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Journal Article

Long-term memory for food patches and its implications for the ideal free distribution in sticklebacks

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Milinski, M. (1994). Long-term memory for food patches and its implications for the ideal free distribution in sticklebacks. Ecology, 75(4), 1150-1156. doi:10.2307/1939438.

Cite as: http://hdl.handle.net/11858/00-001M-0000-0010-0F73-7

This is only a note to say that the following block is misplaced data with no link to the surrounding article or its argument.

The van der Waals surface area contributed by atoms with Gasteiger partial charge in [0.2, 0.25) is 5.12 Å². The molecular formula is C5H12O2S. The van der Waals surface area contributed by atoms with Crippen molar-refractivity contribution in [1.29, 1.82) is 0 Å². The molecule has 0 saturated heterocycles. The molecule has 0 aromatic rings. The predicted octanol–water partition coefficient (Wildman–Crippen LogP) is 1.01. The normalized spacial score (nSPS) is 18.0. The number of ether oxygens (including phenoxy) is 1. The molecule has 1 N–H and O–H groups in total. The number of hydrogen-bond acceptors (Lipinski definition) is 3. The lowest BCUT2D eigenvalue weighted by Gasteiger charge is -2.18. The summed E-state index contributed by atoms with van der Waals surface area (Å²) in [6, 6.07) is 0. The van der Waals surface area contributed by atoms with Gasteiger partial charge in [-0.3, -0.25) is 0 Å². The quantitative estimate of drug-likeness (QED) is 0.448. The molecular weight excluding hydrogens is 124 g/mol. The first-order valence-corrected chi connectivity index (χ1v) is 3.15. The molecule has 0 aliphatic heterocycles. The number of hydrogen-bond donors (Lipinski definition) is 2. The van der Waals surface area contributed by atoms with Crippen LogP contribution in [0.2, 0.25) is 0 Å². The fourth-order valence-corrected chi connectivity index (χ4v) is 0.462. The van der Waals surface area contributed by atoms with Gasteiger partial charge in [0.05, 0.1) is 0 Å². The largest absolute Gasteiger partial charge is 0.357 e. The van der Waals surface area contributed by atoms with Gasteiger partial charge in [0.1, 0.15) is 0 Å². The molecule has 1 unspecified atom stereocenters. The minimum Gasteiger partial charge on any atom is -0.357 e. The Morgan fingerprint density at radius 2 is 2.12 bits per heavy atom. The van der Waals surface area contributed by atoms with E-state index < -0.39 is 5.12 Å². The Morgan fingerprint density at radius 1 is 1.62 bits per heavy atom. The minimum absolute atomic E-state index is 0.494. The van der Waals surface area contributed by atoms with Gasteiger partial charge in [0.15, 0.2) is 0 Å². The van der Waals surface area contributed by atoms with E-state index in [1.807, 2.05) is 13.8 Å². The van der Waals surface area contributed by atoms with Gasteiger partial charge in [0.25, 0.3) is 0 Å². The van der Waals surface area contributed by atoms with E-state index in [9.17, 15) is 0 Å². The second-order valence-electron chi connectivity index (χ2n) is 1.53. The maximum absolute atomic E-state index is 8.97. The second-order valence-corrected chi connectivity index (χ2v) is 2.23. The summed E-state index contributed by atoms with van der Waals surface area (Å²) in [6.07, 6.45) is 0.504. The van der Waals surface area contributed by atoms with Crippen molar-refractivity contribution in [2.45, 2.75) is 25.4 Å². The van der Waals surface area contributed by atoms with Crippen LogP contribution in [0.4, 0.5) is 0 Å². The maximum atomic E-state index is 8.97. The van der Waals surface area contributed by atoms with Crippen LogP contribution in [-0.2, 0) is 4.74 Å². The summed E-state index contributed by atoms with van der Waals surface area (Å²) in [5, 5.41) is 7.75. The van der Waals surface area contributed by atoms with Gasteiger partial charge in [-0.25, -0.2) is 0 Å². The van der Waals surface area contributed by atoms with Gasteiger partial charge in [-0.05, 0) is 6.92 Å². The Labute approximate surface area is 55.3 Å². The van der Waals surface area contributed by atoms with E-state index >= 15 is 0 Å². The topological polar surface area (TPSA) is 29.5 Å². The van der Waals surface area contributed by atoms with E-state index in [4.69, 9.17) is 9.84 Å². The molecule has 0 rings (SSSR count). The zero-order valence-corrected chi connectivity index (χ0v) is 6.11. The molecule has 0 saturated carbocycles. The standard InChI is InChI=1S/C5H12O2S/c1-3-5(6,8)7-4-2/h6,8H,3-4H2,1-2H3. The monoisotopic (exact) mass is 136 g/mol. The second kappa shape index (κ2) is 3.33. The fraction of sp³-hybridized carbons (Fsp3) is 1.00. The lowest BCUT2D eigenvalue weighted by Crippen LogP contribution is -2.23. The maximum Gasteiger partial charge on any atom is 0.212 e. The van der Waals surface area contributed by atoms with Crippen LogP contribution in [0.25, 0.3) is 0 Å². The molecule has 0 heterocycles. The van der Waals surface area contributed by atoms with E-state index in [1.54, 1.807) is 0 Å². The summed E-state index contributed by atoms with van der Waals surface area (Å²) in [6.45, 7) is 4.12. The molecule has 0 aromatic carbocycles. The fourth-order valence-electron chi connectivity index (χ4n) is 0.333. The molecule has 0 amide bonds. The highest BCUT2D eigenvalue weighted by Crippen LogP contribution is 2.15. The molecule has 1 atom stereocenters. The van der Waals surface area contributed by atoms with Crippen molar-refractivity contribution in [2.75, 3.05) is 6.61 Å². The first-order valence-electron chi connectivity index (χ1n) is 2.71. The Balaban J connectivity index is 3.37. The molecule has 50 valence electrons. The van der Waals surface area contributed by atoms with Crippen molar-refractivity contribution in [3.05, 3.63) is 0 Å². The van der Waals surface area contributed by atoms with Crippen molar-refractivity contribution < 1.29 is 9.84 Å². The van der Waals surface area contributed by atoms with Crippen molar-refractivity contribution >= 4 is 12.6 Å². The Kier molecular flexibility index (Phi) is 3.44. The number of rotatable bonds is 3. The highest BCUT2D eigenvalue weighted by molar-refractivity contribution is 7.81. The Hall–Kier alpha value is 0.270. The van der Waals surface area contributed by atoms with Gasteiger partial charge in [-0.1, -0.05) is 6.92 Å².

Population foraging in a patchy environment can lead to an ideal free distribution of competitors among the patches. If patch profitabilities do not change too quickly, individuals may remember patches in which they had been successful and use their memory when they have to deal with new competitors. I investigated whether three-spined sticklebacks (Gasterosteus aculeatus) expect to find food in a patch in which they had foraged between 1 and 14 d ago. Long-term memory for a patch in which the fish had formerly been fed existed for at least 8 d. In another experiment I tested whether sticklebacks use their long-term memory in population foraging. A group of four sticklebacks, each of which had been fed singly in one of two patches, was offered food in both patches simultaneously 3 d later. The four fish achieved an ideal free distribution, with those that had fed in the left patch preferring the left patch and those that had fed in the right patch preferring the right patch, although all fish sampled both patches frequently. The preference for the former patch in the ideal free distribution was similar when there had been a pause of 6 d between feeding and test. Implications of long-term memory for competitive foraging are discussed.